While I was writing about ziphiids, I couldn't help but notice that coyotes (Canis latrans) established themselves in my neighborhood. I've seen the occasional individual around before but the chorus howls only started a couple of months ago. The coyotes seem to avoid me (probably because I make a lot of noise running at night) although they seem to have been within 50 feet of my residence judging by tracks and my neighbors reported them exhibiting curious behavior. Coyotes are still rather recently established in the
Eastern coyotes differ from their Western relatives by preying on deer more frequently, living at lower densities, in larger home ranges and smaller group sizes (Way 2007). The largest reliably recorded* extant coyote was a 25.1 kg (55.3 lb), 1.57 m long female ("Casper") from Barnstable, Cape Cod, Massachusetts (Way and Proietto 2005); E. Mass./Cape Cod has the second largest average coyote sizes (17.9 kg M, 16 kg F) and is exceeded by New Hampshire (20.4 kg M, 17.9 kg F) (Way 2007). Weight can vary a lot due to condition, hydration, season and so forth (as opposed to skeletal length) and while average size figures will undoubtedly be revised, the difference between Eastern and Western coyotes (overall average: 11.4 kg M, 10.5 kg F) is consistent and significant enough for them to be placed in different size categories (Way 2007). So how did these coyotes get significantly larger all the sudden and apparently occupy a distinct niche?
*Other records of 25 kg+ coyotes are secondhand and questionable (Way and Proietto 2005).
It has been suggested that there are three possible reasons for large size in Eastern coyotes: introgression of wolf genes, genetic selection due to larger prey size/food supply or phenotypic response to enhanced food supply (Thurber and Peterson 1991). Thurber and Peterson thought the size difference was phenotypic* due to the time frame and because recently arrived coyotes in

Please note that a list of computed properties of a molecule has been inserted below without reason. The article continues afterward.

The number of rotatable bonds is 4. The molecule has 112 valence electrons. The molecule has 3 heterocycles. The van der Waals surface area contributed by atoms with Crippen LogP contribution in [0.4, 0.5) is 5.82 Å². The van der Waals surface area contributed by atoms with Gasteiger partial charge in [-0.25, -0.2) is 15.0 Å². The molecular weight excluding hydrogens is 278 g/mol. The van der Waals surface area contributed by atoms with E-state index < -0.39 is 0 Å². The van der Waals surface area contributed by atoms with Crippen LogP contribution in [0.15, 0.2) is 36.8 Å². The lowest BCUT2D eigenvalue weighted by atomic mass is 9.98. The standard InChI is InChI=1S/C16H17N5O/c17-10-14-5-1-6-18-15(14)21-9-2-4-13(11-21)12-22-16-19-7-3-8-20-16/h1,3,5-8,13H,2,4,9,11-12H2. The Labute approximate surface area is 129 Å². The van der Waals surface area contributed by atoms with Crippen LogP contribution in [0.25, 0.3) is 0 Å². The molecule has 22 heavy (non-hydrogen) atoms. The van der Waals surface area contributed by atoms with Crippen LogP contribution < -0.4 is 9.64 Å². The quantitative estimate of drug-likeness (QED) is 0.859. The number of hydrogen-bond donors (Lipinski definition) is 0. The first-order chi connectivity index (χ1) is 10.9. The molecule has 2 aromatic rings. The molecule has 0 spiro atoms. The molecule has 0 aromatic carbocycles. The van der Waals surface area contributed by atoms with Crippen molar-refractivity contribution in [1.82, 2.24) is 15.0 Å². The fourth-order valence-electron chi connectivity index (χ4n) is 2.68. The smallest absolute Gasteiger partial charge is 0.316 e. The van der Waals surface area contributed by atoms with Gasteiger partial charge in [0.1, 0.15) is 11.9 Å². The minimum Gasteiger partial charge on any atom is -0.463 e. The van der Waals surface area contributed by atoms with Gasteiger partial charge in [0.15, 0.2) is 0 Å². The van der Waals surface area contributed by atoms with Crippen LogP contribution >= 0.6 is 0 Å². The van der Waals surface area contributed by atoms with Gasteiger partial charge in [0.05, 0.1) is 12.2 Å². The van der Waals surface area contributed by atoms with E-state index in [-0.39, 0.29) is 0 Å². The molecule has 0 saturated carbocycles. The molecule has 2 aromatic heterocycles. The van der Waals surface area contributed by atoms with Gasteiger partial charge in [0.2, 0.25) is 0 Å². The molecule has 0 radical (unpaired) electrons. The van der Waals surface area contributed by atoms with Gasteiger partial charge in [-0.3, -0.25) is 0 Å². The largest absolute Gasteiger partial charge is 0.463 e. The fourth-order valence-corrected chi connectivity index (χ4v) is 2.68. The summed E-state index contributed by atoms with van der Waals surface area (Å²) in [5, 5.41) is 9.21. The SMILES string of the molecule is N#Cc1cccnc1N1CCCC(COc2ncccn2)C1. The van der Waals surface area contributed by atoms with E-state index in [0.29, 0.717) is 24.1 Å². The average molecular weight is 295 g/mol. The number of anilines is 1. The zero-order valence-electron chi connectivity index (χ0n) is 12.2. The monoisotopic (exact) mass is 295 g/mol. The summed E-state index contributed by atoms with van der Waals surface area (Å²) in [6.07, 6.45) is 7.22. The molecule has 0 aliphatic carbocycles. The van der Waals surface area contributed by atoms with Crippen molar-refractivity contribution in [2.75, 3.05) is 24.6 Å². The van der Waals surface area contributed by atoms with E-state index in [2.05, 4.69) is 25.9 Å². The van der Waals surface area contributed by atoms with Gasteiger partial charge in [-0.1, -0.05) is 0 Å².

* Larivière and Crête 1993 noted that
The idea of having a considerably sized* wild canid roaming around suburban areas is undoubtedly going to make some people uncomfortable, but at the moment there doesn't seem to be much to be concerned about. Well, in
*The coyotes that I've seen didn't seem to be much smaller than a greyhound, but the average weights in RI are 16.6 kg (36.5 lbs) M and 15.3 kg (33.6 lbs) F (Way 2007). The record was a 21.1 kg (47 lbs) female (Way 2007). Unexpectedly seeing a canid at night undoubtedly makes them seem much larger.
I'll have to see if I can manage to get a picture of one of these canids, geez has my summer disappeared.
Larivière, S., and M. Crête. 1993. The size of eastern coyotes (Canis latrans): A comment. Journal of Mammalogy 74 (4):1072–1074.
Peterson, Rolf O. and Thurber, Joanne M. 1993. The size of eastern coyotes: A rebuttal. Journal of Mammalogy 74 (4): 1075-1076
Thurber, Joanne M. and Peterson, Rolf O. 1991. Changes in Body Size Associated with Range Expansion in the Coyote (Canis latrans). Journal of Mammalogy, 72 (4) pp. 750-755
Timm, Robert M. and Baker, Rex O. 2007. A History of Urban Coyote Problems. Proceedings of the Wildlife Damage Management Conference, Available
Way, Jonathan G. 2007. A Comparison of Body Mass of Canis latrans (Coyotes) Between Eastern and
Way, Jonathan G. and Proietto, Robert L. 2005. Record Size Female Coyote, Canis latrans. The Canadian Field-Naturalist v. 119, pp. 139-140
Zrzavy, Jan and Ricankova, Vera. 2004. Phylogeny of Recent Canidae (Mammalia, Carnivora): relative reliability and utility of morphological and molecular datasets. Zoologica Scripta, 33 (4), pp. 311–333
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